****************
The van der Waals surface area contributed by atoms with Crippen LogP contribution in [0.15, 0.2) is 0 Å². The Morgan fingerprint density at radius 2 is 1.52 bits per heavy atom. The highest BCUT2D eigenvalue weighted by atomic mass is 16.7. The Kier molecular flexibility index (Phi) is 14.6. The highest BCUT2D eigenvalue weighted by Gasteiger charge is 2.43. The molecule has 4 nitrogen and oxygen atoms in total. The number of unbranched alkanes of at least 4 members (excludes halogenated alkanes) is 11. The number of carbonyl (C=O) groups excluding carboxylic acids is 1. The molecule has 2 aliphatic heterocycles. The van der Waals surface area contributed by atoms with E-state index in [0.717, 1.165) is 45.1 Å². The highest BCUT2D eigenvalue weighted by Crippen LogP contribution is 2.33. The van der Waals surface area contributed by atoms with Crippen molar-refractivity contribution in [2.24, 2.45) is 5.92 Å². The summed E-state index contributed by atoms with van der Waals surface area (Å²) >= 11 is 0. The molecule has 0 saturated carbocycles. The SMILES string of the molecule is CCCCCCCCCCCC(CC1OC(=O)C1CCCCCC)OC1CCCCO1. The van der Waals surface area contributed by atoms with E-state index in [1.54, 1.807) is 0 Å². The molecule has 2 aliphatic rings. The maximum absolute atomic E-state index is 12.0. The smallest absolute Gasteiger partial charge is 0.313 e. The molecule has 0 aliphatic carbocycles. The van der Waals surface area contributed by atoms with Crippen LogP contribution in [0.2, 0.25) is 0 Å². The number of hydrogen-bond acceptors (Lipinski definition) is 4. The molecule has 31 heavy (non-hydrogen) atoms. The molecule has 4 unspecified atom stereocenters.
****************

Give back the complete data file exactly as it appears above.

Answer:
The van der Waals surface area contributed by atoms with Crippen LogP contribution in [0.15, 0.2) is 0 Å². The Morgan fingerprint density at radius 2 is 1.52 bits per heavy atom. The highest BCUT2D eigenvalue weighted by atomic mass is 16.7. The Kier molecular flexibility index (Phi) is 14.6. The highest BCUT2D eigenvalue weighted by Gasteiger charge is 2.43. The molecule has 4 nitrogen and oxygen atoms in total. The number of unbranched alkanes of at least 4 members (excludes halogenated alkanes) is 11. The number of carbonyl (C=O) groups excluding carboxylic acids is 1. The molecule has 2 aliphatic heterocycles. The van der Waals surface area contributed by atoms with E-state index in [0.717, 1.165) is 45.1 Å². The highest BCUT2D eigenvalue weighted by Crippen LogP contribution is 2.33. The van der Waals surface area contributed by atoms with Crippen molar-refractivity contribution in [2.24, 2.45) is 5.92 Å². The summed E-state index contributed by atoms with van der Waals surface area (Å²) >= 11 is 0. The molecule has 0 saturated carbocycles. The SMILES string of the molecule is CCCCCCCCCCCC(CC1OC(=O)C1CCCCCC)OC1CCCCO1. The van der Waals surface area contributed by atoms with E-state index in [1.54, 1.807) is 0 Å². The molecule has 2 aliphatic rings. The maximum absolute atomic E-state index is 12.0. The smallest absolute Gasteiger partial charge is 0.313 e. The molecule has 0 aliphatic carbocycles. The van der Waals surface area contributed by atoms with Crippen LogP contribution in [0.2, 0.25) is 0 Å². The number of hydrogen-bond acceptors (Lipinski definition) is 4. The molecule has 31 heavy (non-hydrogen) atoms. The molecule has 4 unspecified atom stereocenters.